The PF-PC synapse possesses a pivotal position in the cerebellar network, being the site of maximal signal divergence and convergence. It can integrate incoming signals over different time scales, from millisecond via AMPA receptors to seconds via mGlu1 receptors to days up to years through plastic changes. This privileged role of the PF-PC synapse is paralleled by a variety of mechanisms of dynamic and plastic modulation. Dynamic modulation arises from different diffuse-projection neurotransmitter systems including serotonin, noradrenaline and acetylcholine. The dynamic modulation operates a fine tuning of the gain of data processing at this level. The plasticity of the PF-PC synapse can be viewed as a mechanism to store changes in the efficacy of afferent input signals to the cerebellar cortex so that the gain of each element of the PF-PC matrix can be adjusted to cope with any specific task. Such a mechanism constitutes a critical element of cerebellar motor learning and memory. The physiological importance of the PF-PC synapse explains the consequences in conditions in which it cannot work properly. In fact, alterations of this synapse are encountered in some forms of ataxia (SCA1, 3, 5, 27). The mechanisms responsible for the development of ASD are more complex. In fact, at present, it is not clear how the cerebellum is involved and how the dysregulation of the PF-PC synapse contributes to this disease. For both types of disease, ataxia and autism, the full range of physiological mechanisms has not yet been completely investigated. Furthermore, in several cases, a dysfunction of the PF-PC synapse is associated with alterations of PC firing or of other synaptic contacts. Future experiments need to clarify the specific role of each of these mechanisms in the pathogenesis of cerebellum-dependent diseases.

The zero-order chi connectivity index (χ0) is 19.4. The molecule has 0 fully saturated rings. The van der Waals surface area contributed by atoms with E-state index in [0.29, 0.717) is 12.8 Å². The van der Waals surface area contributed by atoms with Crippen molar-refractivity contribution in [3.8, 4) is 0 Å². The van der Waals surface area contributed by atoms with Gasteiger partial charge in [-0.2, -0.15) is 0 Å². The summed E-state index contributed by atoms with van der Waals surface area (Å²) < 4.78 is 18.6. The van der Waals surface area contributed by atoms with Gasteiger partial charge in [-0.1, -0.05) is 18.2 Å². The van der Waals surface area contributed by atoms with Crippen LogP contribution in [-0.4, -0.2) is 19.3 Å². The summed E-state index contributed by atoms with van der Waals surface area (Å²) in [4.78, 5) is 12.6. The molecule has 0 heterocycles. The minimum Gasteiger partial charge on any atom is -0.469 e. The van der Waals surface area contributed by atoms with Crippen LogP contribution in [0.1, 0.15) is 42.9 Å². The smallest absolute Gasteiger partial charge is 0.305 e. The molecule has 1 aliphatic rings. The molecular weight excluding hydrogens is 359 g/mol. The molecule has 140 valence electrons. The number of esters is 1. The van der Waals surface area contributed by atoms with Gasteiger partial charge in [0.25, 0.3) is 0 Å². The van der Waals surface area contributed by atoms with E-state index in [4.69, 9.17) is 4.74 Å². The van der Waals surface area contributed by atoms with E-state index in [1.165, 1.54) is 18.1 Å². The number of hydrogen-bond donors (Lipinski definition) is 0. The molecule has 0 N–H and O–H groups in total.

EH, FT, PL, MCM wrote this manuscript.
Conflict of Interest Statement
The authors declare that the research was conducted in the absence of any commercial or financial relationships that could be construed as a potential conflict of interest.
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Keywords: Purkinje cell, parallel fiber, synaptic plasticity, synaptic modulation, ataxia, AMPA receptor, mGlu1 receptor
Citation: Hoxha E, Tempia F, Lippiello P and Miniaci MC (2016) Modulation, Plasticity and Pathophysiology of the Parallel Fiber-Purkinje Cell Synapse. Front. Synaptic Neurosci. 8:35. doi: 10.3389/fnsyn.2016.00035
Received: 10 July 2016; Accepted: 19 October 2016;
Published: 03 November 2016.
Edited by:Hansen Wang, University of Toronto, Canada
Reviewed by:Fidel Santamaria, University of Texas at San Antonio, USA
Masanobu Kano, University of Tokyo, Japan
Copyright © 2016 Hoxha, Tempia, Lippiello and Miniaci. This is an open-access article distributed under the terms of the Creative Commons Attribution License (CC BY). The use, distribution and reproduction in other forums is permitted, provided the original author(s) or licensor are credited and that the original publication in this journal is cited, in accordance with accepted academic practice. No use, distribution or reproduction is permitted which does not comply with these terms.
*Correspondence: Filippo Tempia, firstname.lastname@example.org